It’s been a long-standing tradition in our family going back almost two weeks now that the member who happens to be a senior in high-school gets to choose the destination for her final family vacation before she has to face reality. Being an art spaz and a student of spending as much of her parent’s money as possible, Thing 1 chose spring break in Paris, which we accomplished last week and which I will now attempt to summarize in 800 summative words or less.
Other than single-handedly upholding the local crêpe-stand industry, our time in The City of Lights was spent rushing in and out of the more irritatingly crowded Parisian tourist traps in just five days, including
The Eiffel Tower: Built for the 1889 World’s Fair, the tower proved to the world that the French were firmly on the cutting edge of giant pointy thing technology. It held the distinction of being the tallest structure in the world until 1930 when it was surpassed by Herbert Hoover’s list of failures. You can go to the top but if you have reservations about waiting in line, first get reservations online. Unfortunately we didn’t get up there because it was temporarily closed due to reasons entirely in French. The next day we took the train to
Versailles: This is the royal estate built in the 17th century, a time when it was popular to wear high heels, face powder, fake moles, giant wigs, and too much rouge—and the women dressed funny too. Louis XIV was the original fancy Francy pants who held court here, which basically means they stood around and talked with each other about how great they were and how much money they had—kind of like an entertainment awards show.
We wandered the 800-hectacre gardens for a couple of hours including the mile-long-and-wide Grand Canal and the famous Neptune fountain that is composed of two Neptune statues right next to each other, giving credence to the rumor that Neptune was often Poseidon-self. After a while we said to hect with the acres and got in the hour-and-a-half line to go inside the chateau. There we and 8465208459856 other visitors (per room) awed the opulence and entertained ourselves by seeing how forcefully we could get the Tokyo subway-hardened Japanese tour groups to push us out of the way. These crowded conditions were excellent training for our visit to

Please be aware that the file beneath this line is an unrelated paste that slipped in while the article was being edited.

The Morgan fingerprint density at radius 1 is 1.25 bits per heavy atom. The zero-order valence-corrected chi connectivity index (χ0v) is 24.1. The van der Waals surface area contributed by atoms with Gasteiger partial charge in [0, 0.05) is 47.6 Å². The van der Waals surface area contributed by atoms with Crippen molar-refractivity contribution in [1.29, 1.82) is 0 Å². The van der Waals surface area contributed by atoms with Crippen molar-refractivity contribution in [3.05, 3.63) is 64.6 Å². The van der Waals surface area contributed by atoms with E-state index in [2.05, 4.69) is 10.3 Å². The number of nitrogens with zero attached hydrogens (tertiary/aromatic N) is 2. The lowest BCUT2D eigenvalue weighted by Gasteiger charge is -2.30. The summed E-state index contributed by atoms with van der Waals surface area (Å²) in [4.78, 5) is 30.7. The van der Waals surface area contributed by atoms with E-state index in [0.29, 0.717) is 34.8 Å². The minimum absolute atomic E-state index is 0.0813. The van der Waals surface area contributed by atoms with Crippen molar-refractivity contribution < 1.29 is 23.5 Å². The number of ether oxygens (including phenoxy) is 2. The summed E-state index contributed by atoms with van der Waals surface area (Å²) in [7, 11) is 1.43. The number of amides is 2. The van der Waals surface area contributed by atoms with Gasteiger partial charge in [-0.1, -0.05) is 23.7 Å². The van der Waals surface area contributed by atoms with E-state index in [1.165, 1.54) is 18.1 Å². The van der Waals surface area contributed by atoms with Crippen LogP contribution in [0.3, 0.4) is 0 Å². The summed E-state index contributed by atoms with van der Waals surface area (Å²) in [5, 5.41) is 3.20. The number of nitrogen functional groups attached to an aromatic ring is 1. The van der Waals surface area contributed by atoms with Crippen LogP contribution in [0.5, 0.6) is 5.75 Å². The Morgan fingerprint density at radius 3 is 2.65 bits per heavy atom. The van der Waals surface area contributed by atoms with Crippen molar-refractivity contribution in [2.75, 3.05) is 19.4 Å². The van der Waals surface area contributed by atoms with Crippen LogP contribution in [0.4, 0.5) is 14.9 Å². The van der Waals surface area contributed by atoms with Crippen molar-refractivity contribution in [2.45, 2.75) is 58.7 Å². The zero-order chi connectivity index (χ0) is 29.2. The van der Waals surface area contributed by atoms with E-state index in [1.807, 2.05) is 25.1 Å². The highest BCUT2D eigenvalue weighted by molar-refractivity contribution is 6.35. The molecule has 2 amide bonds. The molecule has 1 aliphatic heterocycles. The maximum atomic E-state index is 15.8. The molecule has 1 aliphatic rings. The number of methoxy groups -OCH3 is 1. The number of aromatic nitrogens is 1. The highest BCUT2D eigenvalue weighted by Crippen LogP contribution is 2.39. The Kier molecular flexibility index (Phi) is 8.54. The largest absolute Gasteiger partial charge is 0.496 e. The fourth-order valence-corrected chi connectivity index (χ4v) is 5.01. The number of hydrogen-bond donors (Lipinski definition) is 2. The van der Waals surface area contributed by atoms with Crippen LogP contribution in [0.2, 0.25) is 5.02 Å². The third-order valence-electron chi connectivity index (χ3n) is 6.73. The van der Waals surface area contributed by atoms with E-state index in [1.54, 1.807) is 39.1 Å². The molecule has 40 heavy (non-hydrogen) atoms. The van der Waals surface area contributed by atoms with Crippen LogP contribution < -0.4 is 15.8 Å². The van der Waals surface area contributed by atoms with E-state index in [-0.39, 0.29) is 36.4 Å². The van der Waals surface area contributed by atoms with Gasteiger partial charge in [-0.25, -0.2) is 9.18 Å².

Notre Dame: This French gothic cathedral is famous for its flying buttresses, gargoyles, rose windows, hunchbacks, and numerous national football championships. It is celebrating its 850th anniversary this year and is perhaps my favorite cathedral in all of Europe because I giggle a little bit every time I hear the term ‘flying buttresses.’ We were lucky enough to be there on Good Friday, the one day of the year they allow patrons to forgo any sense of public hygiene and line up around the block to kiss the purported ‘crown of thorns,’ which is housed there. There is no need to worry about interrupting a mass during your visit, as there is apparently no critical mass at Notre Dame since they allow tourists to wander about freely and recklessly during the services. (I actually attended mass there last Easter and being neither Catholic nor French, was more lost than if I were in a conversation with Charles Barkley and Magic Johnson.)
And for future reference, the phrase “When monkeys fly out of my buttresses” does not translate well, neither at Notre Dame nor at
The Louvre: The Louvre was actually Thing 1’s objective in visiting Paris as she louvres The Louvre and we spent two days there because she was having, as Thing 2 says, an art attack. The Louvre is the world’s most visited museum and houses the earth’s greatest collection of marble genitalia. Also on display are some of the most overrated pieces of art anywhere, including Mona Lisa, Venus de Milo, and Delacroix’s Liberty Leading the People (straight into bankruptcy in just over 200 years). We attacked The Louvre with a genteel systematic ferocity that allowed us to see most of what we wanted in a matter of hours. Luckily, many of the larger sections were closed which gave us enough time to hike up to the
Arc de Triomphe: This Parisian landmark definitely falls under the category of Big Neat Things and is located just 104 crêpe-stands away from The Louvre up the renowned shopping boulevard, Champs de Élysées. Commissioned by Napoleon in 1806 after the victory at Austerlitz, the Arc has since been used to celebrate numerous other military triumphs by the likes of Kaiser Wilhelm and Adolf Hitler. Though it is possible to go to the top and amusingly watch those with de Gaulle to attempt navigating the 12-entrance traffic circle that surrounds it, we elected not to since it was rather chilly and we were already freezing our flying buttresses.
All in all, it was a good family trip, but there are a few things about visiting Paris we wish we had known before hand, which I have listed below for your travelling convenience and/or entertainment:
–Contrary to popular belief, Parisians are not arrogant snobs who hate Americans. You can go a long way toward making them extremely helpful by learning a few simple phrases in French such as “Bon jour” or “Comment ça va?” or “Sacrebleu! Mon portefeuille est plein d’argent!”
–There is no need for restaurateurs to ask if you want fries with that. Everything comes with fries whether you want them or not. And of course, the fries are French.
–The Seine River running through the heart of Paris is picturesque but not exactly pollution-free. Swim at your own risk. Those who jump into the waters are generally considered in Seine.
–If you want to fit in, wear dark, bland clothing. The only people who wear bright eye-catching colors on the streets of Paris are tourists and Louis XIV.
–French mustard differs significantly from French’s mustard; thus the phrase, “Oh, is this mustard?” is more often than not followed by the phrase, “Oh! Too much mustard!”